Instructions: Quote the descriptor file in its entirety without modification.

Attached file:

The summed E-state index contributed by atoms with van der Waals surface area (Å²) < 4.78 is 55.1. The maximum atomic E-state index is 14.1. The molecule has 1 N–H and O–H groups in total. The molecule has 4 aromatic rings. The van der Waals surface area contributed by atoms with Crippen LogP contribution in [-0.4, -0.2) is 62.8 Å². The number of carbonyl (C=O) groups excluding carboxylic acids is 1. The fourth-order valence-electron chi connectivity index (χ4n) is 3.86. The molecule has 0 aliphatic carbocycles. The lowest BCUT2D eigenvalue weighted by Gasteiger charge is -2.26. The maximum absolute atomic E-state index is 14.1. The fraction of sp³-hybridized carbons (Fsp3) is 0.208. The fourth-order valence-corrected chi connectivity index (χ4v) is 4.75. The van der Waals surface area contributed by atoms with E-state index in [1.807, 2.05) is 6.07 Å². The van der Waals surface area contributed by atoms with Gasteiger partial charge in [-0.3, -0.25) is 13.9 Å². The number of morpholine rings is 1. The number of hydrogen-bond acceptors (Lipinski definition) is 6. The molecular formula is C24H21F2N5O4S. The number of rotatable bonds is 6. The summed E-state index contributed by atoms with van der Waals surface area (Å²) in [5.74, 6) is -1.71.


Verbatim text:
The summed E-state index contributed by atoms with van der Waals surface area (Å²) < 4.78 is 55.1. The maximum atomic E-state index is 14.1. The molecule has 1 N–H and O–H groups in total. The molecule has 4 aromatic rings. The van der Waals surface area contributed by atoms with Crippen LogP contribution in [-0.4, -0.2) is 62.8 Å². The number of carbonyl (C=O) groups excluding carboxylic acids is 1. The fourth-order valence-electron chi connectivity index (χ4n) is 3.86. The molecule has 0 aliphatic carbocycles. The lowest BCUT2D eigenvalue weighted by Gasteiger charge is -2.26. The maximum absolute atomic E-state index is 14.1. The fraction of sp³-hybridized carbons (Fsp3) is 0.208. The fourth-order valence-corrected chi connectivity index (χ4v) is 4.75. The van der Waals surface area contributed by atoms with E-state index in [1.807, 2.05) is 6.07 Å². The van der Waals surface area contributed by atoms with Gasteiger partial charge in [-0.3, -0.25) is 13.9 Å². The number of morpholine rings is 1. The number of hydrogen-bond acceptors (Lipinski definition) is 6. The molecular formula is C24H21F2N5O4S. The number of rotatable bonds is 6. The summed E-state index contributed by atoms with van der Waals surface area (Å²) in [5.74, 6) is -1.71.